How Prohibition made Detroit a bootlegger's dream town

Blind pigs like this one at 932 E. Columbia flourished all over the city during prohibition. In 1929, illegal liquor was second only to the auto industry in Detroit in terms of revenue — $215 million.

In 1916, under the growing influence of  an anti-drinking movement, Michigan     approved a statewide prohibition of the sale of beer, liquor or wine, to take place beginning May 1, 1917.  The powers that be, however, had not taken into account the neighborly hospitality of nearby Ohioans, and Toledo, just 60 miles from Detroit, turned on the spigots for smugglers.

False floorboards in automobiles, second gas tanks, hidden compartments, even false bottomed shopping baskets and suitcases, not to mention camouflaged flasks and hot water bottles were all employed as the entrepreneurial and the thirsty navigated the Dixie Highway between Detroit and the Ohio border. It was a sort of dress rehearsal of ingenuity and audacity for the much larger operations to come.

Michigan laws and judges were lenient, however, with the fine for the first offense set at $20, and in 1919, the Damon Law, the enforcement vehicle for Michigan’s prohibition, was ruled unconstitutional. Smuggling arrests stopped, judges freed prisoners, and for two months, Ohio to Michigan roads were a stream of traffic. In April, Ohio outlawed the manufacture and sale of booze and Monroe, the center of operations for smugglers, returned to sleepier times.

The fervor for prohibition was sweeping the country, though, and in 1917 the 18th amendment was passed and by January of 1919 had been ratified by three fourths of the states. The Volstead Act provided the federal vehicle for enforcement, and prohibition officially began January 16 of 1920.

Federal agent Abe Lezotte nails a “closed” sign to a blind pig after padlocking the building in 1929.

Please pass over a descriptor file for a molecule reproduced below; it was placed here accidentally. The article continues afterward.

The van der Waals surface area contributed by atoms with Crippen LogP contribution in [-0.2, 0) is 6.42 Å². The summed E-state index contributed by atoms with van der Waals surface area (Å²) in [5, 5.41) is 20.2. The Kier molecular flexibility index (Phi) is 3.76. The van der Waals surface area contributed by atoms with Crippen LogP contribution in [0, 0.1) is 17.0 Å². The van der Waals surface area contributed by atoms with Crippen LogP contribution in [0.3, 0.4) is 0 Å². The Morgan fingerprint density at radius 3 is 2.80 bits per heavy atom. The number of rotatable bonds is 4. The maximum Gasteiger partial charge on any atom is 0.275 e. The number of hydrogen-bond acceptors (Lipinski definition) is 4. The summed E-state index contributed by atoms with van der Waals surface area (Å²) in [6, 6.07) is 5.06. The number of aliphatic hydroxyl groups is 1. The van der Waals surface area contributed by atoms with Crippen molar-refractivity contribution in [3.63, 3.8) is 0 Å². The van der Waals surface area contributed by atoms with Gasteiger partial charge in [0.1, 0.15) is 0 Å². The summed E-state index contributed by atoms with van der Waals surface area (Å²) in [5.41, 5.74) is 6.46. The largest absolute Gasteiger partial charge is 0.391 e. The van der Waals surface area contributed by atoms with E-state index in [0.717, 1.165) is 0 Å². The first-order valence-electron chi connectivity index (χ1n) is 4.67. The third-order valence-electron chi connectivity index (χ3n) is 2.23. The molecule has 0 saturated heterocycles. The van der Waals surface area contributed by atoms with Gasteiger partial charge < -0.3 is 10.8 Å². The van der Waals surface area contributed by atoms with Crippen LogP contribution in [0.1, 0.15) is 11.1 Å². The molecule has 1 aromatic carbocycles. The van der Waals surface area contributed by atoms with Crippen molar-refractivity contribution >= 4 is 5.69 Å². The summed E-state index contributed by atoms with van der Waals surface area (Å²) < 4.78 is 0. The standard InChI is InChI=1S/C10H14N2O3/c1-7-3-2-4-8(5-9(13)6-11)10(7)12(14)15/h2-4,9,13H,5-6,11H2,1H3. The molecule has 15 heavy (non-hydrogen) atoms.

Ohio’s earlier hospitality was now echoed by our neighbor to the north, Canada. Although individual provinces, including Ontario, had outlawed the retail sale of liquor, the federal government approved and licensed distilleries and breweries, of which there were 45 in Ontario alone in 1920, to manufacture, distribute, and export.

With the Detroit River less than a mile across in some places, and 28 miles long with thousands of coves and hiding places along the shore and among the islands, it was a smugglers dream. Along with Lake St. Clair and the St. Clair River, these waterways carried 75% of the liquor supplied to the United States during Prohibition.

Ingenuity carried the day: cargo was dragged beneath boats, old underground tunnels from boathouse to house were reopened, sunken houseboats hid underwater cable delivery systems, and even a pipeline was built. Between Peche Island and the foot of Alter Road, an electronically controlled cable hauled metal cylinders filled with up to 50 gallons of booze. A pipeline was constructed between a distillery in Windsor and a Detroit bottler. In winter, with the ice frozen, anyone from a single skater towing a sled to a loaded caravan of 75 cars could be seen.

Enterprising individual efforts and congenial business relationships soon gave way to more organized, and more lethal groups ready to reap the profits.

The Licavolis, Bommaritos, Lucidos and Zerillis brought a Sicilian flavor to east side efforts, while the Tallman gang led the west side. The Purple Gang had the run of the town and were unmatched in ruthlessness. Corruption became commonplace and payoffs to police, politicians and judges were rampant. On the day of a raid it was not unusual for half the scheduled squad to call in sick. State and federal forces were slightly less corruptible, but there was so much illegal activity that it was impossible to stem the tide.